Facebook (FB) may have beat Wall Street expectations for the sixth straight quarter, but the social network giant warned Tuesday that costs would increase from 55 to 75 percent in 2015.
CEO Mark Zuckerberg isn’t overly concerned with next year though; he’s looking long term. “Zuckerberg was very clear on the earnings call [Tuesday] that he’s looking ten years down the road,” says Yahoo Finance editor in chief, Aaron Task. “If you’re going to hold Facebook,” says Task, “You are putting faith that Mark Zuckerberg is going to be right over the very long term.”
And what has investors and analysts guessing most about the long term? Facebook’s recent bet on international text messaging app, WhatsApp, a deal worth $21.8 billion. In the six months ending in June of this year, WhatsApp brought in just about $15.9 million in revenue.
“It looks pretty crazy right now,” says Yahoo Finance technology reporter, Aaron Pressman. “I’m not saying WhatsApp is worthless. I am sure they are going to find a way to monetize it eventually.”
How Facebook plans to make money off WhatsApp is the big question for investors and analysts. Pressman says, “I think the problem with WhatsApp is…if they start putting ads and stickers and other things and they alienate the users.”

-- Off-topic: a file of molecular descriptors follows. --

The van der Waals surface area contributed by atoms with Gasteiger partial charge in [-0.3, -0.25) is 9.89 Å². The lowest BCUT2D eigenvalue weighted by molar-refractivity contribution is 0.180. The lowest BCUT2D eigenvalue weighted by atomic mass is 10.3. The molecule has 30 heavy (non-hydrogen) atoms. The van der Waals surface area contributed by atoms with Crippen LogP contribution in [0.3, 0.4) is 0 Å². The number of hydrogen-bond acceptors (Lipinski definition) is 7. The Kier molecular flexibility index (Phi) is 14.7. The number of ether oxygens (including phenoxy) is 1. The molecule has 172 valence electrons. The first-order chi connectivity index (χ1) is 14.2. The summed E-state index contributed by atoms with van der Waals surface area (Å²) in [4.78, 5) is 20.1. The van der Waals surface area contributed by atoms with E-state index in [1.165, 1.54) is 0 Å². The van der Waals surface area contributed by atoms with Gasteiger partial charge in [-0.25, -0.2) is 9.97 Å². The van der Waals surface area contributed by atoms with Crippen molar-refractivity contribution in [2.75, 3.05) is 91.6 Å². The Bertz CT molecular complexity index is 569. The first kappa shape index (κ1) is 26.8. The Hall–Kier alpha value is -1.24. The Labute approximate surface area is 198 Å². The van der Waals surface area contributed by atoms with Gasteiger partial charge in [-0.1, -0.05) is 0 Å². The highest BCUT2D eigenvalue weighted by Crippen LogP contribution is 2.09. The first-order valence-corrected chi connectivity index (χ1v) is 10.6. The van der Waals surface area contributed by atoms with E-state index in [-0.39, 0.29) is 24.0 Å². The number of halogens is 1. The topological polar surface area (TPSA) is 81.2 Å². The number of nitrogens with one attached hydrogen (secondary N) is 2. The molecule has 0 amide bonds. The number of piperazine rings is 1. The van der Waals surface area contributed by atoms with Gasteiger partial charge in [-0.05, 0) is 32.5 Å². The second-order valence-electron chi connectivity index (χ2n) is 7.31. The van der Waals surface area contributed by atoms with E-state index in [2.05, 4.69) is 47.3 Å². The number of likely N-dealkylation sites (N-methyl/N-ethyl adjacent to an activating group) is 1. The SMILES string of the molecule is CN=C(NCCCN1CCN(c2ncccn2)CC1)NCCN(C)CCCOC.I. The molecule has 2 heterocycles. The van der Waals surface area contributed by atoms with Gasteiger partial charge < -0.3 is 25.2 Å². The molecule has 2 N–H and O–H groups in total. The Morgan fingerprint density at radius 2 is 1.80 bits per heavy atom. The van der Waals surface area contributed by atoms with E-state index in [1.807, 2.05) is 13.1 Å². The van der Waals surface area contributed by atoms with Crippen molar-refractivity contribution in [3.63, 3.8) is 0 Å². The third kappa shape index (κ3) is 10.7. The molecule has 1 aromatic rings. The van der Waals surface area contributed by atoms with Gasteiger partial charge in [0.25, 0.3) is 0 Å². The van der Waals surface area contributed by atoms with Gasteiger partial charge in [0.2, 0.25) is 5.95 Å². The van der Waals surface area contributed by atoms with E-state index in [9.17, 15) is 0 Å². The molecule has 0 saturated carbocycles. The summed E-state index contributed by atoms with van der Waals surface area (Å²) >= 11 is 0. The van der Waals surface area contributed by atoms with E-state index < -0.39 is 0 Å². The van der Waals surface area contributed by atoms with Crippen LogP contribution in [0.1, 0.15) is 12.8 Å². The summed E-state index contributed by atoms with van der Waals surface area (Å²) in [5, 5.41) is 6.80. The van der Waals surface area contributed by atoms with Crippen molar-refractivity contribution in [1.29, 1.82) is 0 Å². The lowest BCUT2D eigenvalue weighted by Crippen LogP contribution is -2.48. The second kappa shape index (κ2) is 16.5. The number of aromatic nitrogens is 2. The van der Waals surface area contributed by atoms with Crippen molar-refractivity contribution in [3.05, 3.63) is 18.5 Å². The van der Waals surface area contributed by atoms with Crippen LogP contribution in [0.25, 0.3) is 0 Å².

The risk of turning off loyal WhatsApp users is huge. There’s no shortage of other apps with features similar to WhatsApp, like Line, Viber, and BBM, the app formerly known as Blackberry Messenger. Pressman says, “It seems like these kinds of messaging services crop up all over the place when they add a cool new feature that lots of people want to use.”
But Zuckerberg is confident about WhatsApp and other moves Facebook may make. On Tuesday’s earnings call, he told investors, “For us, products don't really get that interesting to turn into businesses until they have about 1 billion people using them.”
Pressman says, “It sounds like he wants to be more like Jeff Bezos and really spend to the edge of what he can spend.” But that’s a strategy that has hurt Bezos’ company, Amazon.com (AMZN), of late.
Facebook reported stronger-than-expected quarterly revenue, $3.2 billion. That’s an increase of 59%. The company reported a $806 million profit, up from $425 million during the same quarter last year. Shares of Facebook fell though on 2015 spending projections.
Pressman says Zuckerberg has always had this long term outlook. Facebook, he says, has “always been this outward looking company and the question is right. Do you trust it? Do you want to go along for the ride?”